As of the 2000 United States census, there were 111,351 people, 36,421 households, and 28,954 families residing in the city. The population density was 1,097.3/km² (2,841.9/mi²). There were 37,272 housing units at an average density of 367.3/km² (951.3/mi²). The racial makeup of the city was 81.33% White, 1.26% Black or African American, 0.70% Native American, 6.33% Asian, 0.14% Pacific Islander, 6.50% from other races, and 3.74% from two or more races. 16.82% of the population were Hispanic or Latino of any race.
There were 36,421 households, out of which 42.5% had children under the age of 18 living with them, 63.9% were married couples living together, 10.7% had a female householder with no husband present, and 20.5% were non-families. 14.7% of all households were made up of individuals, and 4.9% had someone living alone who was 65 years of age or older. The average household size was 3.04 and the average family size was 3.33.
In the city, the population was spread out, with 28.4% under the age of 18, 7.9% from 18 to 24, 32.9% from 25 to 44, 23.1% from 45 to 64, and 7.6% who were 65 years of age or older. The median age was 35 years. For every 100 females, there were 97.9 males. For every 100 females age 18 and over, there were 95.6 males.
According to a 2007 estimate, the median income for a household in the city was $88,406, and the median income for a family was $91,658. 10.2% of the population and 7.4% of families were below the poverty line. In 2016, the median income for a household in Simi Valley has increased to $90,210 according to the U.S. Census Bureau. The median per capita income for the past 12 months (2015) was $37,459. Sales tax was at 7.25% and income taxes were at 8.00%. The current unemployment rate was at 4.80% with a 0.36% recent job growth compared to the National Unemployment Rate of 5.20% and a 1.59% job growth. The median cost of homes in Simi Valley was $450,500 with mortgages at a median of $2,456.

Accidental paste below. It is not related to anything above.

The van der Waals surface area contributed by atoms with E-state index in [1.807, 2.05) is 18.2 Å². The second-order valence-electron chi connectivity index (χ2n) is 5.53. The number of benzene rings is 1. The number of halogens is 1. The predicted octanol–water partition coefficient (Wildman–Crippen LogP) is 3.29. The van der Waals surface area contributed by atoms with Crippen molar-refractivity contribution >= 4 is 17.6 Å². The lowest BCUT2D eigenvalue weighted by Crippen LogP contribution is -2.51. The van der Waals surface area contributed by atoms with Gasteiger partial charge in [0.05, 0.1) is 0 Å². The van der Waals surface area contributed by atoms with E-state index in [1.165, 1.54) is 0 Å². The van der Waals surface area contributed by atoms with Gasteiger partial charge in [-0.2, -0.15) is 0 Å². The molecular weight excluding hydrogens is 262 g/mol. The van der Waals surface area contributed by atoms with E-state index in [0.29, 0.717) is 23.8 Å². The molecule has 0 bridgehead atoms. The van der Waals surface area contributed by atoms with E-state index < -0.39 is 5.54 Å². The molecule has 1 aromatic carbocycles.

Simi Valley is considered a conservative stronghold politically, along with the neighboring city of Thousand Oaks. The electorate was, at one point in time, often described as solidly Republican. Numerous publications had indicated Simi Valley among the most conservative cities in the United States; Simi Valley was ranked the 18th most conservative city in the country in 2005 by GovPro.com. Since its incorporation as a city, Simi Valley had voted for every Republican presidential nominee until 2020 when Joe Biden became the first Democrat to win the once-conservative stronghold.
Republican Kieth Mashburn has been the incumbent mayor since 2018.